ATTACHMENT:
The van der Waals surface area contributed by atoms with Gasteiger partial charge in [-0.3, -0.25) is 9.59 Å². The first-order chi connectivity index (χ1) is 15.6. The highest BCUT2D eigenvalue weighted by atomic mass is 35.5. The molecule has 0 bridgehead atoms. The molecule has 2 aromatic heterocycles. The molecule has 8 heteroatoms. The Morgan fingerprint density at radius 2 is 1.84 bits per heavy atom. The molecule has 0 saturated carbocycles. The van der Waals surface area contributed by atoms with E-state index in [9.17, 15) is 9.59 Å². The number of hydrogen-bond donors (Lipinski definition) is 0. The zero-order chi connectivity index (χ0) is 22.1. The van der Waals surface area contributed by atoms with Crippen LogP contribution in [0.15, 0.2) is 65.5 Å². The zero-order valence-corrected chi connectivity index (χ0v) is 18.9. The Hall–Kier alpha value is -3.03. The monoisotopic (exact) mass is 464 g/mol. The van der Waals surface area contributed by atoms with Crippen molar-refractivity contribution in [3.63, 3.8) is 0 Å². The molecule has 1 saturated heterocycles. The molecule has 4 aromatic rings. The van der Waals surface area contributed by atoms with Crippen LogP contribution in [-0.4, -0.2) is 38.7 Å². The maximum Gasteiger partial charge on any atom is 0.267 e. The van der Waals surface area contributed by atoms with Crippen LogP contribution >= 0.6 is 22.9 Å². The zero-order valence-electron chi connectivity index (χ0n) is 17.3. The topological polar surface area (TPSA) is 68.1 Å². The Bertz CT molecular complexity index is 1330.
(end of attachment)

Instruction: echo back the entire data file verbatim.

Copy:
The van der Waals surface area contributed by atoms with Gasteiger partial charge in [-0.3, -0.25) is 9.59 Å². The first-order chi connectivity index (χ1) is 15.6. The highest BCUT2D eigenvalue weighted by atomic mass is 35.5. The molecule has 0 bridgehead atoms. The molecule has 2 aromatic heterocycles. The molecule has 8 heteroatoms. The Morgan fingerprint density at radius 2 is 1.84 bits per heavy atom. The molecule has 0 saturated carbocycles. The van der Waals surface area contributed by atoms with E-state index in [9.17, 15) is 9.59 Å². The number of hydrogen-bond donors (Lipinski definition) is 0. The zero-order chi connectivity index (χ0) is 22.1. The van der Waals surface area contributed by atoms with Crippen LogP contribution in [0.15, 0.2) is 65.5 Å². The zero-order valence-corrected chi connectivity index (χ0v) is 18.9. The Hall–Kier alpha value is -3.03. The monoisotopic (exact) mass is 464 g/mol. The van der Waals surface area contributed by atoms with Crippen molar-refractivity contribution in [3.63, 3.8) is 0 Å². The molecule has 1 saturated heterocycles. The molecule has 4 aromatic rings. The van der Waals surface area contributed by atoms with Crippen LogP contribution in [-0.4, -0.2) is 38.7 Å². The maximum Gasteiger partial charge on any atom is 0.267 e. The van der Waals surface area contributed by atoms with Crippen LogP contribution >= 0.6 is 22.9 Å². The zero-order valence-electron chi connectivity index (χ0n) is 17.3. The topological polar surface area (TPSA) is 68.1 Å². The Bertz CT molecular complexity index is 1330.